Sesamoiditis is the pain and inflammation in certain bones of the foot and leg, mostly involving bones called sesamoids. Sesamoids consist of the tibial, fibular, and patella, which you may have heard of before. What makes these bones sesamoids is that they do not connect to other bones, but are rather just attached to a muscle or tendon by itself.
The largest sesamoid happens to be your kneecap or patella. Two other sesamoids can be located underneath each foot around the big toe area, called the tibial and fibular sesamoids. If you are experiencing pain in this area of your foot, be sure to have this corrected by the best podiatrists in Houston has to offer. In the meantime, here is more important information about sesamoiditis. Sesamoiditis can be caused by overworking the tenders that are attached to the sesamoids, which can happen by wearing high heels, doing physical activities barefoot, or running too often.
Pain under the foot near the big toe is the most common indicator of sesamoiditis. The type of pain depends on the severity of the condition. Typical sesamoiditis will start as a minor pain that will gradually get worse over time. This pain might be aggravated by attempting to bend or straighten the toe associated with the condition. If there is a fracture, you may immediately feel severe pain. Regardless of the type of sesamoiditis, swelling or bruising of the foot may or may not be present.
A diagnosis of sesamoiditis commonly involves an examinations and X-rays. Your podiatrist will first examine your foot by moving and feeling around the big toe for sensations of pain. This will help the podiatrist figure out the degree of tenderness your sesamoids are experiencing.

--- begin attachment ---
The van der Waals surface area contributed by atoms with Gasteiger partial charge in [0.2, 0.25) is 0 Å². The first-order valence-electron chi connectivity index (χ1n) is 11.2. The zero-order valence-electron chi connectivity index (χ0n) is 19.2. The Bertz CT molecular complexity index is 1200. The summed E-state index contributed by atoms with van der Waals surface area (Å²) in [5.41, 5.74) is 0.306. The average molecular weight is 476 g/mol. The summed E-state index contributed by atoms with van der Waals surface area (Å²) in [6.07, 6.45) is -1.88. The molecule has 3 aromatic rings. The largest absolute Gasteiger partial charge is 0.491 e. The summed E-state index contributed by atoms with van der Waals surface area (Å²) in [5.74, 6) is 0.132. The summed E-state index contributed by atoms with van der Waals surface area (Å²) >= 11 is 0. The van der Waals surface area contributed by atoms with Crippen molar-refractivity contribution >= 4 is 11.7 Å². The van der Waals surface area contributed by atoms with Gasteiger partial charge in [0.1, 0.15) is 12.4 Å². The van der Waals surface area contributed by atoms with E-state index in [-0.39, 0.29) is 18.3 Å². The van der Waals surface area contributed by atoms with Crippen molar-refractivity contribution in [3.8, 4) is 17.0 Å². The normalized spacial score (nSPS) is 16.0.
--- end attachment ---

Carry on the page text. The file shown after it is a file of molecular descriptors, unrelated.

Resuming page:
The podiatrist will proceed to undergo X-rays on your foot to determine whether you have sesamoiditis or a sesamoid fracture. For most sesamoiditis patients, the tibial and fibular will be easily recognized in X-rays. But for others, their sesamoids may be multipartite, or consisting of more than one segment, so it will be harder to determine if the sesamoid is fractured or not. If X-rays do not find anything abnormal, the podiatrist may also perform an MRI or bone scan for further analysis.
Considering that sesamoiditis is an inflammatory condition. One of the most common treatments is to rest the foot, applying ice, take ibuprofen, and limiting how much you walking you do to reduce the pain. The podiatrist could advise against you wearing certain footwear such as high heels and flats that might have caused or aggravated the pain. You may also be prescribed medication to take to further treat your condition. A sesamoid pad may also be helpful in reducing pain in your foot as you stand and walk. Continuously taking these steps will take several weeks for the pain to subside.
If you are diagnosed with a fracture, your doctor will prescribe you with either stiff-soled shoes or an orthopedic device to help the fractured sesamoids heal. You also may be instructed to perform routine calf stretches. Like with regular sesamoiditis, you may also rest and ice the foot as well as take medications. Full healing of a fractured sesamoid can take up to 2 months with proper rest and rehabilitation.
Overworking the bottom side of your feet can lead to pain and swelling in your sesamoids. It may also cause a fracture which can take longer to heal. When you sense pain around the ball of your big toe, visit your podiatrist for a diagnosis before pain and other symptoms grow worse.